However, relying on only about 200 SNPs to reconstruct your face from a single piece of DNA is quite risky. It’s just like building a mold, and there’s a lot of probability that different pieces of DNA produce the same face.
And this is where scientists need big databases.
Another face rendered by Heather Dewey-Hagborg. He may be the one who released this cigarette butt in front of 33 Flatbush Street, Brooklyn.
The idea is very simple. If you can get 1 million people to upload their portraits with their DNA code, you can begin to sift through which facial features match which DNA. The database will then allow you to look up a DNA sample that is likely to produce each different facial segmentation.
The good news is that huge gene databases already exist, such as GEDMatch, a website that allows internet users to upload their genetic data to search for lost relatives, relatives, or simply a fun tool to know how much royal blood you have.
The GEDMatch tool is completely free and has attracted more than 1.4 million user genomes around the world. The data from genetic engineering companies like 23andMe is even larger. It’s a service that lets you test your genome with just a saliva sample for as little as $99, and it has attracted at least 12 million individual customers.
But the difficulty is that the gene databases are protected. Unless the police require it, companies will not share their databases with anyone (or at least we must trust their promises). GEDMatch and 23andMe also do not require you to upload your personal images to the database.
So if you want to reconstruct a face from DNA, you have to build your own database. That’s what Parabon NanoLabs really did.
A tool to help solve deadlock cases
Based in Virginia, Parabon is currently the most famous forensic genetics company on the planet. With genetic analysis, the company is helping US police solve hundreds of cases a year from DNA fragments they collect from the scene.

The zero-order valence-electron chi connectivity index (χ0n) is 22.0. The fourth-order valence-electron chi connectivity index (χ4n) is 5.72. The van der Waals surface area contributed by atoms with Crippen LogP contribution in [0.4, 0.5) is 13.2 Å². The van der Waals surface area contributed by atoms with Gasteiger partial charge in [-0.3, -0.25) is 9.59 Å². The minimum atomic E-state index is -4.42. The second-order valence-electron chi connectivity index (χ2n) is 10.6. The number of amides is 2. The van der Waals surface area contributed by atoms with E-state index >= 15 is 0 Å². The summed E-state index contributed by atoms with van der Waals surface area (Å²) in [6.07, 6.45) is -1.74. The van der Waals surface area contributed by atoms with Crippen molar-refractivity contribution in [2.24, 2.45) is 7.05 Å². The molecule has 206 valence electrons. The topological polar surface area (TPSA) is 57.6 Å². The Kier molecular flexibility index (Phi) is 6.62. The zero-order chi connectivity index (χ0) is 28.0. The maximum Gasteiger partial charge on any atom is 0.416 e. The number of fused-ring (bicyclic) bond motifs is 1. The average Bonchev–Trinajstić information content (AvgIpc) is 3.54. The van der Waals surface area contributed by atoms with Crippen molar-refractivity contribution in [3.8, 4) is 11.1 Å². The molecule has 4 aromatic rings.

Normally, DNA fragments in the perpetrator’s blood, saliva, semen or hair samples left at a crime scene only allow the police to match them with a database of DNA they have obtained previously from inmates. or the suspect has been classified.
But if the perpetrator commits a first crime and their DNA doesn’t match anyone in the database, the case will come to a standstill. Now, Parabon is using DNA analyzes to determine the killer’s genetic pedigree, which could allow police to know where to look for clues.
They can start locating people who appear to be relatives of the perpetrator, plus with other clues from the case, police can know what last name the perpetrator has, how old they are, what neighborhood they live in, even Who are his parents?
Parabon’s Snapshot tool has helped capture this man on murder charges since 1987.
But Parabon’s ambitions don’t stop there. In 2014, they began developing a technology called Snapshot, which allows to reconstruct the entire face of a suspect based only on a DNA sample at the scene.
To do this, Parabon built its own database by recruiting 20,000 anonymous volunteers. The company asked them to provide a DNA sample and fill out detailed descriptions of themselves. A group of about 5,000 people were selected to go to the next round, taking portraits of their faces in 3D perspectives.